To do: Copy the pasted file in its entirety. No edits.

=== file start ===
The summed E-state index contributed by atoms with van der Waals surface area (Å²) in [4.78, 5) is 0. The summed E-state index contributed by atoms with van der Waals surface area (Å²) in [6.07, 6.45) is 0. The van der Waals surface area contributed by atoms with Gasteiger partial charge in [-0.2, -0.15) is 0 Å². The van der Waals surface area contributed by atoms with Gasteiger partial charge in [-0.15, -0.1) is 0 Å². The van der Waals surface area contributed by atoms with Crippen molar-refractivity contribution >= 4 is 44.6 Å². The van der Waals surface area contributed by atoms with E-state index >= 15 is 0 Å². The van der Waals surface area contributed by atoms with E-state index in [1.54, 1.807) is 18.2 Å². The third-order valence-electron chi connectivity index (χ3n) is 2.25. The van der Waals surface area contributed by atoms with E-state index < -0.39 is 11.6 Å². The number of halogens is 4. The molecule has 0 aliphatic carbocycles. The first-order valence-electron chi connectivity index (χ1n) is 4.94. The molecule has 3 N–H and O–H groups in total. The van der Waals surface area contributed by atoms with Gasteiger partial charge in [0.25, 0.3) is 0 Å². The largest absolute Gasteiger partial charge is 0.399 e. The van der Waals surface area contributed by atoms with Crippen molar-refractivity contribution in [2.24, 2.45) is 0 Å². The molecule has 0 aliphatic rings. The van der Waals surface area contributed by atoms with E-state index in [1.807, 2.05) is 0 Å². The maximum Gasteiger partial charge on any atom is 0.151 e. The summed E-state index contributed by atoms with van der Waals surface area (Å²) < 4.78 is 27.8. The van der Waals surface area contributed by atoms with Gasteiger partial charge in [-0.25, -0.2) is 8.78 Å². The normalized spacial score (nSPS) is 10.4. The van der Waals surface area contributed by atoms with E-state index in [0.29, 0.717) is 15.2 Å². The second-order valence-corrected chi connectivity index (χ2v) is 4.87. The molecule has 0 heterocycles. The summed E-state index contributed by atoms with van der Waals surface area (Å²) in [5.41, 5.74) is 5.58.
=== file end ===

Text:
The summed E-state index contributed by atoms with van der Waals surface area (Å²) in [4.78, 5) is 0. The summed E-state index contributed by atoms with van der Waals surface area (Å²) in [6.07, 6.45) is 0. The van der Waals surface area contributed by atoms with Gasteiger partial charge in [-0.2, -0.15) is 0 Å². The van der Waals surface area contributed by atoms with Gasteiger partial charge in [-0.15, -0.1) is 0 Å². The van der Waals surface area contributed by atoms with Crippen molar-refractivity contribution >= 4 is 44.6 Å². The van der Waals surface area contributed by atoms with E-state index >= 15 is 0 Å². The van der Waals surface area contributed by atoms with E-state index in [1.54, 1.807) is 18.2 Å². The third-order valence-electron chi connectivity index (χ3n) is 2.25. The van der Waals surface area contributed by atoms with E-state index < -0.39 is 11.6 Å². The number of halogens is 4. The molecule has 0 aliphatic carbocycles. The first-order valence-electron chi connectivity index (χ1n) is 4.94. The molecule has 3 N–H and O–H groups in total. The van der Waals surface area contributed by atoms with Gasteiger partial charge in [0.25, 0.3) is 0 Å². The largest absolute Gasteiger partial charge is 0.399 e. The van der Waals surface area contributed by atoms with Crippen molar-refractivity contribution in [2.24, 2.45) is 0 Å². The molecule has 0 aliphatic rings. The van der Waals surface area contributed by atoms with E-state index in [1.807, 2.05) is 0 Å². The maximum Gasteiger partial charge on any atom is 0.151 e. The summed E-state index contributed by atoms with van der Waals surface area (Å²) < 4.78 is 27.8. The van der Waals surface area contributed by atoms with Gasteiger partial charge in [-0.25, -0.2) is 8.78 Å². The normalized spacial score (nSPS) is 10.4. The van der Waals surface area contributed by atoms with E-state index in [0.29, 0.717) is 15.2 Å². The second-order valence-corrected chi connectivity index (χ2v) is 4.87. The molecule has 0 heterocycles. The summed E-state index contributed by atoms with van der Waals surface area (Å²) in [5.41, 5.74) is 5.58.